And Penn came under fierce public scrutiny after its speech rules were used to threaten a Jewish student with expulsion after he called a group of noisy black women “water buffalo.” The term was regarded as racist by a university administrator -though the student said it simply was an English translation of a Yiddish term for a disruptive, ill-mannered person. Penn recently dropped the case.

Atop that, numerous groups across the political spectrum are coming forward to do battle with speech regulations or conduct codes racial-harassment poli­cies, for example that they contend are sometimes so broadly drawn that they impinge upon free speech. One group is the Center for the Study Popular Culture founded by two disaffected 1960 radical; its general counsel, Mr. Howard, defended the UC Riverside fraternity and has another 10 cases in various stages of litigation or negotiation.

The Center for Individual Rights, a conservative Washington, D.C., public-interest law firm, has taken on a number of cases, including a recent successful lawsuit on behalf of a Sigma Chi fraternity chapter at George Mason University in Fairfax, Va. The group had been barred from campus after holding an ”ugly woman” contest that offended campus feminists and minorities. The liberal ACLU says it has been involved in dozens of challenges to campus speech and conduct codes in recent years.·

Alumni and students are gathering forces as well. A group calling itself the Intercollegiate Studies Institute is organizing chapters of influential conservative alumni to pressure schools – Yale, Duke, Vassar and Stanford, among them – into rolling back what they contend is a wave of political correctness -including nontraditional classes and speech codes. And the First Amendment Coalition, a 300-member student group based in Gainesville, Fla. has organized chapters at four Ivy League schools, including Penn, to combat what co-founder Dave Gentry calls “the new McCarthyism” fomented by speech codes.

Speech codes, generally aimed at prohibiting remarks judged abusive or threatening to minorities, women and homosexuals, grew hand in hand with the increasingly diverse enrollments on college campuses in the 1980. A soon-to-be published survey by the Freedom Forum First Amendment· Center, a Nashville, Tenn, press foundation, says that 383 U.S. public colleges and universities have some form of speech regulation. Most codes proscribe behavior –threats of violence, for example -that courts generally ruled may be legally curbed:: But many codes also contain provisions,that legal scholars say have been consistently struck down where challenged. About a third, for example ban “advocacy of.offensive or outrageous viewpoints or biased ideas”; and some 15% also punish speech causing “intentional infliction of emotional distress,” the survey found.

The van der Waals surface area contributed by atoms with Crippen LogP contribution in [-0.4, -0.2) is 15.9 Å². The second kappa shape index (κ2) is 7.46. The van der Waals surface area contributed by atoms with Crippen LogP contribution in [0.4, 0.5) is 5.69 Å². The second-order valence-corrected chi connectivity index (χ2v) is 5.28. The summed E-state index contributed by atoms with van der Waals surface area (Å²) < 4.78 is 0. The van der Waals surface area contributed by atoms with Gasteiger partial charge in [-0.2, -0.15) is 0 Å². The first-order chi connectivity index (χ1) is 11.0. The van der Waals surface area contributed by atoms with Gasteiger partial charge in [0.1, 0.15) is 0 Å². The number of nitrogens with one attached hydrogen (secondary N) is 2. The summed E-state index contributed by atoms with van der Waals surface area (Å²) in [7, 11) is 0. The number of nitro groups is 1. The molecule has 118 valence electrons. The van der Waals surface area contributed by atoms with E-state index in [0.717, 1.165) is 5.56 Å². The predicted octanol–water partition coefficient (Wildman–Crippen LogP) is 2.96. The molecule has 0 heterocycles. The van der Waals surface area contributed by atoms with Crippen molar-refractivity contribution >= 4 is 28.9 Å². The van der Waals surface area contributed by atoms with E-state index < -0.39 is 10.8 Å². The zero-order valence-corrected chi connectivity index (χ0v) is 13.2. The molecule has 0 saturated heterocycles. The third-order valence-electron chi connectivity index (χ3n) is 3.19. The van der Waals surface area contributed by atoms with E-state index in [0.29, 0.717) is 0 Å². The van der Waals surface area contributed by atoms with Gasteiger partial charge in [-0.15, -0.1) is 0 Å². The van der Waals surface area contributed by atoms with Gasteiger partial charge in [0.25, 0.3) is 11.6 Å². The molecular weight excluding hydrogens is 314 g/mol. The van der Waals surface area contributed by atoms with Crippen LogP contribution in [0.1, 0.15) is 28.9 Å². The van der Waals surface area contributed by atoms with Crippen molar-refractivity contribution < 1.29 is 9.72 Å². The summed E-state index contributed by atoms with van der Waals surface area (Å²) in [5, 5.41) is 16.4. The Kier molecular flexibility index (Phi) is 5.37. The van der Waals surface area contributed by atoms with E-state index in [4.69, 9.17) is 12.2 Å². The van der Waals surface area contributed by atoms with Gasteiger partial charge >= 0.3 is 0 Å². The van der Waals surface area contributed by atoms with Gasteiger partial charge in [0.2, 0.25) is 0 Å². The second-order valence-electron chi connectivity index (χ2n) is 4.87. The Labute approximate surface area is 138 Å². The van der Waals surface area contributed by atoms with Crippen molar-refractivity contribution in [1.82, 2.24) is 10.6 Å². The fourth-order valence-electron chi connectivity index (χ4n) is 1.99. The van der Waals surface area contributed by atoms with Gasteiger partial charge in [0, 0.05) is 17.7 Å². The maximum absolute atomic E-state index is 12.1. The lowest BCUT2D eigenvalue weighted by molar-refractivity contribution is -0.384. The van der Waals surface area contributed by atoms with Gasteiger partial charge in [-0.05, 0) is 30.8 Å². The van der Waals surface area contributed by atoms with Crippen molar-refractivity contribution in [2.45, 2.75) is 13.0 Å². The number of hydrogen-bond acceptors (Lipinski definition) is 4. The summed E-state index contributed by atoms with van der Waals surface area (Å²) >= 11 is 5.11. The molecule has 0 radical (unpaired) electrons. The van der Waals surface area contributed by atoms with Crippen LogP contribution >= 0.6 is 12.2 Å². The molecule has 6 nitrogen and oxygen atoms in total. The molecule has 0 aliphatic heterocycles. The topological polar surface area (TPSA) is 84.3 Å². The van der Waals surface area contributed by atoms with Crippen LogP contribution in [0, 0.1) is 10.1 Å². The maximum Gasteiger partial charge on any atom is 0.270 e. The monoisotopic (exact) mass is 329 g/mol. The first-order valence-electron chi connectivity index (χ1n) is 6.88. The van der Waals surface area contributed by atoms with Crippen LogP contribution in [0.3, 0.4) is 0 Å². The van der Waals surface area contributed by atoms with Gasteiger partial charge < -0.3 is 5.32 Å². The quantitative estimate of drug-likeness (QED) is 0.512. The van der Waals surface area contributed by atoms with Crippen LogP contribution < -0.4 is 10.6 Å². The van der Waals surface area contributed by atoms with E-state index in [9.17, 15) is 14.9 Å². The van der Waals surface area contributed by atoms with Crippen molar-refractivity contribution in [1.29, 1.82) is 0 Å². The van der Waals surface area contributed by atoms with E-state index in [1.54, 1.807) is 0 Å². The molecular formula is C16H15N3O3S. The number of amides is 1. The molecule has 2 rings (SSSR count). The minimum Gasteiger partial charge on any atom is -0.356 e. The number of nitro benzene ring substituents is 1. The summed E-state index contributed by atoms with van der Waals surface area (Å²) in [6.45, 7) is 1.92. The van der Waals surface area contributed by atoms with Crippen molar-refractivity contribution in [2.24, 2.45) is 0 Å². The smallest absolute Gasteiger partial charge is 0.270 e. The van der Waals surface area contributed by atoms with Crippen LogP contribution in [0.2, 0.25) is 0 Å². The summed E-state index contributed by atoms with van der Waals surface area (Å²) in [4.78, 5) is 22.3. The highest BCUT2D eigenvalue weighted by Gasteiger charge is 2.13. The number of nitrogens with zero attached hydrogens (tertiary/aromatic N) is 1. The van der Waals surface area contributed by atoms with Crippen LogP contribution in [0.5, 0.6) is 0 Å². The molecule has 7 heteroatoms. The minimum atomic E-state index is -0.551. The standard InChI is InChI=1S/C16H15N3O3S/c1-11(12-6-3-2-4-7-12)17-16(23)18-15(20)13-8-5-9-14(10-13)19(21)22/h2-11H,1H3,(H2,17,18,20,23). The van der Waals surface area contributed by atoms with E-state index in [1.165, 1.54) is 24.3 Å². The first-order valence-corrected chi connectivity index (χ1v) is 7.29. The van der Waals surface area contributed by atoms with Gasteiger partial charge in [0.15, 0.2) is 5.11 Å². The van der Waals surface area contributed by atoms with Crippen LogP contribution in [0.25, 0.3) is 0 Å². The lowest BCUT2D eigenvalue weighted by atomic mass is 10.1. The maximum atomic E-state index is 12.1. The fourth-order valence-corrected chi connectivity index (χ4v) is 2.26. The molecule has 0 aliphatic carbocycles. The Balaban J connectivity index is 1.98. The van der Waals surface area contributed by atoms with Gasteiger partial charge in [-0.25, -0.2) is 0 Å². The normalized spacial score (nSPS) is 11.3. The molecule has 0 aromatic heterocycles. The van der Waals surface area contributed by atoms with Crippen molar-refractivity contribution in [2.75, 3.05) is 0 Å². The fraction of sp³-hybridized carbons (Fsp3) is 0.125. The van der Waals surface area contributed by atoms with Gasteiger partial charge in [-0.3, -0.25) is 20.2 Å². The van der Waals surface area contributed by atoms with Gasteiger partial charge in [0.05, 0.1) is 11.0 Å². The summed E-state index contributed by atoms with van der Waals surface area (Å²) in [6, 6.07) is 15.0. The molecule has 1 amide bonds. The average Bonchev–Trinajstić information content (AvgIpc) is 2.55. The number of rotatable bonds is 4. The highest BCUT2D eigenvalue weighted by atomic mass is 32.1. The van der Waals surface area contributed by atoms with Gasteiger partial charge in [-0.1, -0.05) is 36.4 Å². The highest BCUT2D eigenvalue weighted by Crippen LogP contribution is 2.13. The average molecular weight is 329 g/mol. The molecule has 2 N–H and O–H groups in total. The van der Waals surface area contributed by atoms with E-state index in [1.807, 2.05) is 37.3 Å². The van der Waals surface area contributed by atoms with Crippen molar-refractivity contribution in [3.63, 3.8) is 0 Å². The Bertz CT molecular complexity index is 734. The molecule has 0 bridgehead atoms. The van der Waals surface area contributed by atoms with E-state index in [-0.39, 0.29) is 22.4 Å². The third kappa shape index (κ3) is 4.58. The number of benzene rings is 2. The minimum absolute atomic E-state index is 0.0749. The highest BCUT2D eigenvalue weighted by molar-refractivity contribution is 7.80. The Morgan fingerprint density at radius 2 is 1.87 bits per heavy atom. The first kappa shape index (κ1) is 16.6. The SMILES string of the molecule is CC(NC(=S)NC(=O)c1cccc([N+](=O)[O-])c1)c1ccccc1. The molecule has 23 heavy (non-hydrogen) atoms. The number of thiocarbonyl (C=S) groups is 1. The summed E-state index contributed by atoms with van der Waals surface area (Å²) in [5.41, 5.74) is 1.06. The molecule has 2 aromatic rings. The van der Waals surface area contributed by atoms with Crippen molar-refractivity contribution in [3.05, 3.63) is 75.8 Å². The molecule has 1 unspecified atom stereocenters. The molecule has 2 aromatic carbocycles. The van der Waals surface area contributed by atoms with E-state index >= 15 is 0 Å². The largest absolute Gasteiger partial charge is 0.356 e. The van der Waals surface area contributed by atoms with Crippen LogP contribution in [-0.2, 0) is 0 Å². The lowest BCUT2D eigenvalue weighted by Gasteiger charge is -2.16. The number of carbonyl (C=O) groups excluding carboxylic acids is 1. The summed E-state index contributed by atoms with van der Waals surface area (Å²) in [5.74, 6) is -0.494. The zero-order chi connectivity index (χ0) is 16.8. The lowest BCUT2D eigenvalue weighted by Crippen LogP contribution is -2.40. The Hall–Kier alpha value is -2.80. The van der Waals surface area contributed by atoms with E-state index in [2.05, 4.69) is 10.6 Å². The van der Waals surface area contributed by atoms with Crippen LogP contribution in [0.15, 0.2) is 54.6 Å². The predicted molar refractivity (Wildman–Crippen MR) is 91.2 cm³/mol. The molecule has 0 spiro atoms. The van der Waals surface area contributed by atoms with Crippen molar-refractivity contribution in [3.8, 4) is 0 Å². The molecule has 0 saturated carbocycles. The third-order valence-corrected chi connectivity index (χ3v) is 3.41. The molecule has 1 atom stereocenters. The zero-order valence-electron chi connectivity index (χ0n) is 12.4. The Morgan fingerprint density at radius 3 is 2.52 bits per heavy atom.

Proponents argue speech code are necessary to protect the rights of minorities on increasingly multicultural campuses from a dedicated core of campus bigots – invariably white men who remain in chronic rebellion against this multicultural wave. But critics have scorned the codes as misguided regula­tions that run afoul of the First Amendment while serving to reinforce racist to hateful attitudes by choking off free speech and robust debate. And episodes’ like the one at Penn – along with speech codes that have made “HI-timed laughter” among the punishable sins – have left the· codes vulnerable to ridicule.

Still, no one thinks the PC movement, whose manifestations include mandatory “date-rape” counseling for men on some campuses, is going away overnight. And even some critics say they can sympathize with administrators caught between the demands of increasingly self-aware minor­ity, women’s and gay-rights groups on one hand, and a responsibility to free speech on the other.

But many critics say speech codes aren’t the answer. “A lot of liberals who would ordinarily have been big defenders of free speech now feel a conflict,” says Robert Cole, professor emeritus at the University of California at Berkeley’s law school. “The idea is, let’s just shut these people up and we’ll get equality. You don’t get equality that way.”